Threaded nuts can take on many different forms to solve a variety of application challenges, but the general concept is fairly simple. A nut is any single threaded part that can accept a male thread (a screw, bolt, or stud) and is used to join two components together via torque. The most common nut geometry is a hexagonal body with internal threads, the length of which is typically shorter than the outer diameter. The hex body can be leveraged to apply torque for tightening or loosening.


The general form of a nut is so widely applicable that it’s difficult to narrow the scope without discussing more unique variations such as floating nuts, blind nuts, or flush nuts. Common applications are as simple as fastening a stop sign to an aluminum post, or as critical as bolting two pipes together in a sewer system. The range of applications that use the general form of a threaded nut will typically result in different material decisions rather than design decisions, such as using high tensile strength bolts or lightweight, plastic nuts.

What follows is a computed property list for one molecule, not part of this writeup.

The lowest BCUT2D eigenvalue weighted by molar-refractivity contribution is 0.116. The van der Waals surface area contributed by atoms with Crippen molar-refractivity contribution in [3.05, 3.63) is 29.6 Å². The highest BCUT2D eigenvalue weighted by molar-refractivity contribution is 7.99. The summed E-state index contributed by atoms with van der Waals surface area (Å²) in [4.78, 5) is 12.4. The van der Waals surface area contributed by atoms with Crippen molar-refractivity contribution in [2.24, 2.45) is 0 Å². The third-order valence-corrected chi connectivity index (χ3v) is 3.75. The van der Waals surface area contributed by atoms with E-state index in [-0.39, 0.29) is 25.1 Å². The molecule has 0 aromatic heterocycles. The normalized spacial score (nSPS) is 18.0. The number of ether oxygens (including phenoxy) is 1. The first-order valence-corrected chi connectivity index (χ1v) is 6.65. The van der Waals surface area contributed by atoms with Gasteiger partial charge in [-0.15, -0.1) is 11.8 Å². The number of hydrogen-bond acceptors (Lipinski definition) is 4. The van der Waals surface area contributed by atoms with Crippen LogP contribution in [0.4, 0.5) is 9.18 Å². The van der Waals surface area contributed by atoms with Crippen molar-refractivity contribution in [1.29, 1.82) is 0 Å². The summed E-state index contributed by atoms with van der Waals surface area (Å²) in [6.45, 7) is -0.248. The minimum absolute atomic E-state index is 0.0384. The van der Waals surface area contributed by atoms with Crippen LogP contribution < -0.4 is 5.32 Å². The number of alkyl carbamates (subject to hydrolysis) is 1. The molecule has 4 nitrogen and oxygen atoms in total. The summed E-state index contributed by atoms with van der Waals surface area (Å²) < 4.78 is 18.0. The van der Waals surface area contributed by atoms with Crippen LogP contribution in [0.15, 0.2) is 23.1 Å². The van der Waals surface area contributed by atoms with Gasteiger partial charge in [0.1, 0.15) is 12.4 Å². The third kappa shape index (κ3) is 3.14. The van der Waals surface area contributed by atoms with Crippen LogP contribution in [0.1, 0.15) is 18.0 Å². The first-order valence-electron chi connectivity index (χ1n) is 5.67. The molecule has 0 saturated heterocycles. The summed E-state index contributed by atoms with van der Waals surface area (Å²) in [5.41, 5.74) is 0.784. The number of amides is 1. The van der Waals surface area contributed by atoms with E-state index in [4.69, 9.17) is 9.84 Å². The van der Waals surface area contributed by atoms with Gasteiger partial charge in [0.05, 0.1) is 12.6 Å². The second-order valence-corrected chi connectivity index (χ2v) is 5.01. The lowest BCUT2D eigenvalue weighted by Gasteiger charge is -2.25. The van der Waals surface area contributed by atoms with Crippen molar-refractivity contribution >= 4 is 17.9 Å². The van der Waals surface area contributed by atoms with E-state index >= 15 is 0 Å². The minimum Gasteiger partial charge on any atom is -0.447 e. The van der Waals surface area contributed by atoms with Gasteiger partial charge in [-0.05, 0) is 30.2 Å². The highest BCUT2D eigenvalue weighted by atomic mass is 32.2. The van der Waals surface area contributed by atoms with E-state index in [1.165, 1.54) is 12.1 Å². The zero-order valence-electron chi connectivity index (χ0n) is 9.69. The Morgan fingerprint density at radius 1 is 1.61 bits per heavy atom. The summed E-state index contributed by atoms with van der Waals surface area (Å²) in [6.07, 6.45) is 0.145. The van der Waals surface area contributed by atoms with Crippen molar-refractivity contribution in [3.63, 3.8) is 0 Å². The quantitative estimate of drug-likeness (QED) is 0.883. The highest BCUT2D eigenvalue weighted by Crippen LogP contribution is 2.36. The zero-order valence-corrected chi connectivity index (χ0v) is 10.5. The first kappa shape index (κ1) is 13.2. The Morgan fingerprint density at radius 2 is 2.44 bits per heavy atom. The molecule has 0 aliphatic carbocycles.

Alternative Solutions

Common reasons for using loose nuts and bolts include the low cost per piece and easy assembly/disassembly. Many applications require only ‘finger-tight’ fastening, meaning no additional tools are required. If minimizing part count is beneficial to the application, the nut can be eliminated by tapping threads directly into the steel post or sewer pipe. However, this results in two disadvantages. Tapping the thin metal of an aluminum post creates softer and fewer threads, increasing the risk of failure. Additionally, any cost savings gained by eliminating the nut is lost from the labor required to tap the metal panel.

Common Attachment Technologies

General threaded nuts are loose parts that mate with a male thread. But a wide range of specific applications see nearly every kind of attachment technology used to put threads on a metal panel or PCB. Self clinching nuts are common enough to simply be called clinch nuts.

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